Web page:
Why Are We HERE?

PROFESSIONAL UNDERSTANDING & THE VICTORIAN TEACHING & LEARNING MODEL

Why are we here? When reading up on the VTLM to drive change in my own educational organisation I came across some pressing questions which challenged the way my business operates.

WHY ARE WE HERE? Is the question that all educators must answer regularly as we scramble to cover curriculum or manage behaviours in the classroom both physical and virtual. What we often need to do is reflect on this question. When we should reflect on this question the most is unfortunately the time when we are less likely!

  • During a heated debate between yourself and a student who does not believe your class is worth participating in and storms out!
  • During the time where you’ve lost the interest of your students mid way through a lesson which took hours of preparation.
  • During the class where a student asks “why are we doing this?” and “how is this relevant to me right now?”

Why are we here? Why do we want to teach children within the confides of the four walls of a classroom? The VTLM preaches a system which promotes connection to community but how often do these opportunities really exist for students?

These are the pressing questions which we all need to consider continuously including, what do we want for our own children and how does it differ from our own opportunities as students?

What do children of the 21st century want for themselves?

And so enters, the age of ‘Agency’. Initiative is a key skill along with critical thinking which allows children the drive to create the conditions surrounding what they learn. The right to challenge what they are being told is ‘fact’ when absolutely nothing is set in stone and can be up for debate. It is our right as people to decide for ourselves the way we spend our time and if children do not feel the immediate relevance of in school learning, the light switch quickly turns OFF.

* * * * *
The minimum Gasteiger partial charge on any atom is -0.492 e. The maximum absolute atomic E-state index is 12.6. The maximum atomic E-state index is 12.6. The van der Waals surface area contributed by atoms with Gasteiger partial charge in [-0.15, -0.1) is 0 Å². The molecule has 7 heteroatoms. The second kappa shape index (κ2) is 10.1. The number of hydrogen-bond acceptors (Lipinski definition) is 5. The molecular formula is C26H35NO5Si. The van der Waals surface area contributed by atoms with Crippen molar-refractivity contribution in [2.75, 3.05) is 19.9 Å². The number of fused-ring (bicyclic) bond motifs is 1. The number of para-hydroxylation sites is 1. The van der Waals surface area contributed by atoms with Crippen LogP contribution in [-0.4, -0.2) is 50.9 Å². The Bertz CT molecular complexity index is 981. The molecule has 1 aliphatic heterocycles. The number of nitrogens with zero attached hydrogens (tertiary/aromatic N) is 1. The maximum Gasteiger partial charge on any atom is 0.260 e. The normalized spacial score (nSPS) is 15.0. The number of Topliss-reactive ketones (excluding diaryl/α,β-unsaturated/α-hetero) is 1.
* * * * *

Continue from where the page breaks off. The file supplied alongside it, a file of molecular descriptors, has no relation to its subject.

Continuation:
Our wider community has become quite intolerant of our youth and this is very well conditioned by a system which keeps them neatly tucked away from the hours of 9 – 3:15 pm. This of course fits in well with the working day for the parent who pays for the education, who then watches the child enter 8 hours of schooling, more hours at university and finally the 9 to 5 working day. While this may not be true for all, it is truth for many. We are just not used to seeing and communicating with the world around us on the regular. When was the last time your child was able to spend the day planning and executing their own travels to get to a place where they can research what is of interest to them, use it to devise a program which supports themselves and the community?

There are so many things our ageing workforce hasn’t perfected and so many projects that children present the perfect candidacy for. Perhaps working out a way to turn every space of green into a cultivating space of green to help the community to rely more on themselves for food products? There are plenty of nature strips full of fake grass going around and plenty of children full of optimism and drive to work on these pending community projects.

I have always said the perfect pair is a 6 year old child and a 90 year old, both busting to talk and rarely anyone with the time to listen. Where are the elderly in our children’s learning day?

Probably also asking, why are we here or perhaps more accurately, how did I get here and where would I rather be? Sound familiar?